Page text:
What happens next? Don’t know. Right now, don’t care either. It’s day-by-day, game-by-game with this team right now and surviving the wrong side of history feels pretty damn good right now.
- Standing ovation Derek Fisher. The Thunder’s X-Factor. I ragged on Fisher for a lot of the regular season after he was signed. And I stand by the things I said. He didn’t make sense. He still doesn’t make sense. But all that stuff be damned, the old man got it done. He hit big shots and holy crap, he played unbelievable defense on Harden. OKC doesn’t win this series without Derek Fisher. Real talk.
- Fisher: A +32 in 27 minutes.
- Really happy for Kevin Martin, because he felt that Game 5. You might’ve been frustrated with him, you might’ve been mad, but nobody hurt more than him. He knew he was too for that and he came out tonight with a new mindset. He knocked down some early shots and just kept going. The trust built and Martin started showing those all-world scoring skills. OKC’s gotta have more of it, but Martin proved he’s capable, and up to the challenge in the biggest moments.
- Scott Brooks shuffled his second half starters, going with DeAndre Liggins over Perk, and playing small the entire second half. It’s the first time I can remember Brooks EVER doing that.
- I know it had to be tough, but Scott Brooks made a tough call tonight sitting Perk the entire second half. I’m a little worried about it, honestly, about how it’ll go over. But it had to be done. It honestly didn’t work as well as it should’ve as the Rockets came out gunning in the third anyway, but Brooks also flexed again by going to Martin far earlier than usual. Brooks coached an outstanding Game 6. He deserves some big time credit.
- All those shots the Thunder missed in Game 5? They made a lot more of them tonight. OKC hit 11-27 from 3, and knocked down jumpers consistently.
- One of the reasons I’ve always wondered why Brooks hasn’t made the tough choices to sit guys and change lineups is if he doesn’t have the full trust of his team. Or complete and total respect of his decisions. Guys like Doc Rivers own their teams. They decide, and the players fall in step for him. I’ve always questioned if Brooks has that same type of command. But it starts with proving things like he did tonight, that he’s willing to make the painful, tough choices for the better of the team. In the end, they’ll respect you for it.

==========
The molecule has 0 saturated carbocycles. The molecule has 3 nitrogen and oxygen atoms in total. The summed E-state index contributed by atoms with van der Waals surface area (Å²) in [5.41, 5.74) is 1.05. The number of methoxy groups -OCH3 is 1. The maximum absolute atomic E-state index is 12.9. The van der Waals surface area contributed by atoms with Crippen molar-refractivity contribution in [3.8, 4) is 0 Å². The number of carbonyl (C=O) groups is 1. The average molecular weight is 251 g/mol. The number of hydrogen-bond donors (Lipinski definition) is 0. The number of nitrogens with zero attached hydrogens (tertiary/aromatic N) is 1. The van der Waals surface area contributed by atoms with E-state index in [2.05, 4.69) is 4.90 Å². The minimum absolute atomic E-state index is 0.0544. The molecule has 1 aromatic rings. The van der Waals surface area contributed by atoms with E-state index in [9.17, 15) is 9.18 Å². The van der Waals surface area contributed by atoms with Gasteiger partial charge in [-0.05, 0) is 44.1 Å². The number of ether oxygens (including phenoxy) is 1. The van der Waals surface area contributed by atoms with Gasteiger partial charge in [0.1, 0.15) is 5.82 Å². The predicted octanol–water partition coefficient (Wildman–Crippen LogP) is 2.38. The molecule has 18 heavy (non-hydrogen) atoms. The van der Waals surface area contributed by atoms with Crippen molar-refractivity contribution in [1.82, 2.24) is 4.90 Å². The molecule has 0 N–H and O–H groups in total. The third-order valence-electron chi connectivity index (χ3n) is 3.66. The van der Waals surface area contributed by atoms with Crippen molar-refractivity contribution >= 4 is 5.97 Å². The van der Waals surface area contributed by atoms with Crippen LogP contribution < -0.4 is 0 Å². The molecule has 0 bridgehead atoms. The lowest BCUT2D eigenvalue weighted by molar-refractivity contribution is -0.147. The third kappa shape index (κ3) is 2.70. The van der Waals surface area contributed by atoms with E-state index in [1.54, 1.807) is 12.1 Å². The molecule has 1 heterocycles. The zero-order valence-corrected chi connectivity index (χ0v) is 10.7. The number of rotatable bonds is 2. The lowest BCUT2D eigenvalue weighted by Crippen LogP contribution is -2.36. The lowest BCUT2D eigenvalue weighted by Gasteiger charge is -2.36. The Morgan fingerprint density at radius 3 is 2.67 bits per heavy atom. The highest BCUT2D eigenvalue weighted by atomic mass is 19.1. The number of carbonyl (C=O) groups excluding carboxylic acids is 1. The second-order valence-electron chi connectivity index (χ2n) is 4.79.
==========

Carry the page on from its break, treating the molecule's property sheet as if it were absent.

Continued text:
- James Harden’s series: 26.3 points, 39.1% shooting, 6.6 rebounds, 4.5 assists, 4.5 turnovers.
- Reggie Jackson in his four starts: 17.3 points, 44.4% shooting, 4.3 rebounds, 3.8 assists, 2.3 turnovers. That guy played a spectacular four games, and for whatever reason, it’s been largely ignored. He played fantastically, especially considering his circumstances. Incredible poise, too.
- The Rockets made 14 3-pointers. They made 16 2-pointers.
- Only 10 turnovers for the Thunder.
- Serge Ibaka was really ineffective in the third quarter and I was worried Scott Brooks was going to ride him in the fourth. But he made a great choice of going with Nick Collison as his lone big the entire fourth quarter. Collison was awesome in the first half, but didn’t play a minute in the third. But it was obvious the impact Collison has, especially with OKC’s defense. In 22 minutes, 10 points and nine rebounds.
- Martin scored 21 in the first half, and Nick Collison played 10 minutes. Martin scored zero points in the third quarter, Collison played zero minutes. Martin scored four in the fourth, Collison played 12 minutes. I think those guys need to play together always.
- I feel like I deserve a medal for not complaining about the calls Harden gets all the time.
- Patrick Beverley going for a jump ball as the Rockets are down nine with one second left. Dude. Bro. Come on.
- Here’s how great the game was: I haven’t even gotten to the Perk Scuffle that concluded with him doing pushups at midcourt. What the eff Perk?
- Pretty happy I don’t have to think about Francisco Garcia for at least six more months.
Next up: Game 1 in OKC against Memphis on Sunday.